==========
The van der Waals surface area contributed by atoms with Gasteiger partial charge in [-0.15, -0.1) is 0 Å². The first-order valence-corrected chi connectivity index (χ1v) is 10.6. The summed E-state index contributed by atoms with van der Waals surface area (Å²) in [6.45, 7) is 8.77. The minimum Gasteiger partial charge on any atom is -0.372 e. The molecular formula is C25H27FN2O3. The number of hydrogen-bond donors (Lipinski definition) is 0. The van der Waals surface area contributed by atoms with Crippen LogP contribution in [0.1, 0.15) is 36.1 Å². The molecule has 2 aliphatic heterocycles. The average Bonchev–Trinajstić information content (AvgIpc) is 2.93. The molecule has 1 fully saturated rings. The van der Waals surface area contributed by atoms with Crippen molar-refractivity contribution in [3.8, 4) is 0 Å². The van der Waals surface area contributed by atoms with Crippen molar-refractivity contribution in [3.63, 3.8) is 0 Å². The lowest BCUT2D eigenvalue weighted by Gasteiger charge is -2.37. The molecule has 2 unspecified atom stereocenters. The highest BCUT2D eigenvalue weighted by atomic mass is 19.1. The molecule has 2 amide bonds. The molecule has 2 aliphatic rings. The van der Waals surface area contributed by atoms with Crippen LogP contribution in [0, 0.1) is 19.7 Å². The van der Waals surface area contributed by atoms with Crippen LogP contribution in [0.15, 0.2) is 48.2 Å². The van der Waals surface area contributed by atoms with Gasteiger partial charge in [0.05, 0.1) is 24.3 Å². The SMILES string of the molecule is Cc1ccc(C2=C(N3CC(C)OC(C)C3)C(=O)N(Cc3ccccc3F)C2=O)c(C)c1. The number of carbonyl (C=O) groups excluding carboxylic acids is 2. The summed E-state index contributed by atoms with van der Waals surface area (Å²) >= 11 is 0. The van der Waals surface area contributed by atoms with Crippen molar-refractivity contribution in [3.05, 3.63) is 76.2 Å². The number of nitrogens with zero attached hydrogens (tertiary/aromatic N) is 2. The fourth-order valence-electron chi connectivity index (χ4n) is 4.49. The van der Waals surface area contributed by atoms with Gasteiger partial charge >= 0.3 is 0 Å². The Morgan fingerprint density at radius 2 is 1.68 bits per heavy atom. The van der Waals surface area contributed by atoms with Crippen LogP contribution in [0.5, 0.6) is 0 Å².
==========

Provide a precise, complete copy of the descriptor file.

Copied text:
The van der Waals surface area contributed by atoms with Gasteiger partial charge in [-0.15, -0.1) is 0 Å². The first-order valence-corrected chi connectivity index (χ1v) is 10.6. The summed E-state index contributed by atoms with van der Waals surface area (Å²) in [6.45, 7) is 8.77. The minimum Gasteiger partial charge on any atom is -0.372 e. The molecular formula is C25H27FN2O3. The number of hydrogen-bond donors (Lipinski definition) is 0. The van der Waals surface area contributed by atoms with Crippen LogP contribution in [0.1, 0.15) is 36.1 Å². The molecule has 2 aliphatic heterocycles. The average Bonchev–Trinajstić information content (AvgIpc) is 2.93. The molecule has 1 fully saturated rings. The van der Waals surface area contributed by atoms with Crippen molar-refractivity contribution in [3.8, 4) is 0 Å². The van der Waals surface area contributed by atoms with Crippen molar-refractivity contribution in [3.63, 3.8) is 0 Å². The lowest BCUT2D eigenvalue weighted by Gasteiger charge is -2.37. The molecule has 2 unspecified atom stereocenters. The highest BCUT2D eigenvalue weighted by atomic mass is 19.1. The molecule has 2 amide bonds. The molecule has 2 aliphatic rings. The van der Waals surface area contributed by atoms with Crippen LogP contribution in [0, 0.1) is 19.7 Å². The van der Waals surface area contributed by atoms with Crippen LogP contribution in [0.15, 0.2) is 48.2 Å². The van der Waals surface area contributed by atoms with Gasteiger partial charge in [0.05, 0.1) is 24.3 Å². The SMILES string of the molecule is Cc1ccc(C2=C(N3CC(C)OC(C)C3)C(=O)N(Cc3ccccc3F)C2=O)c(C)c1. The number of carbonyl (C=O) groups excluding carboxylic acids is 2. The summed E-state index contributed by atoms with van der Waals surface area (Å²) >= 11 is 0. The van der Waals surface area contributed by atoms with Crippen molar-refractivity contribution in [3.05, 3.63) is 76.2 Å². The number of nitrogens with zero attached hydrogens (tertiary/aromatic N) is 2. The fourth-order valence-electron chi connectivity index (χ4n) is 4.49. The van der Waals surface area contributed by atoms with Gasteiger partial charge >= 0.3 is 0 Å². The Morgan fingerprint density at radius 2 is 1.68 bits per heavy atom. The van der Waals surface area contributed by atoms with Crippen LogP contribution in [0.5, 0.6) is 0 Å².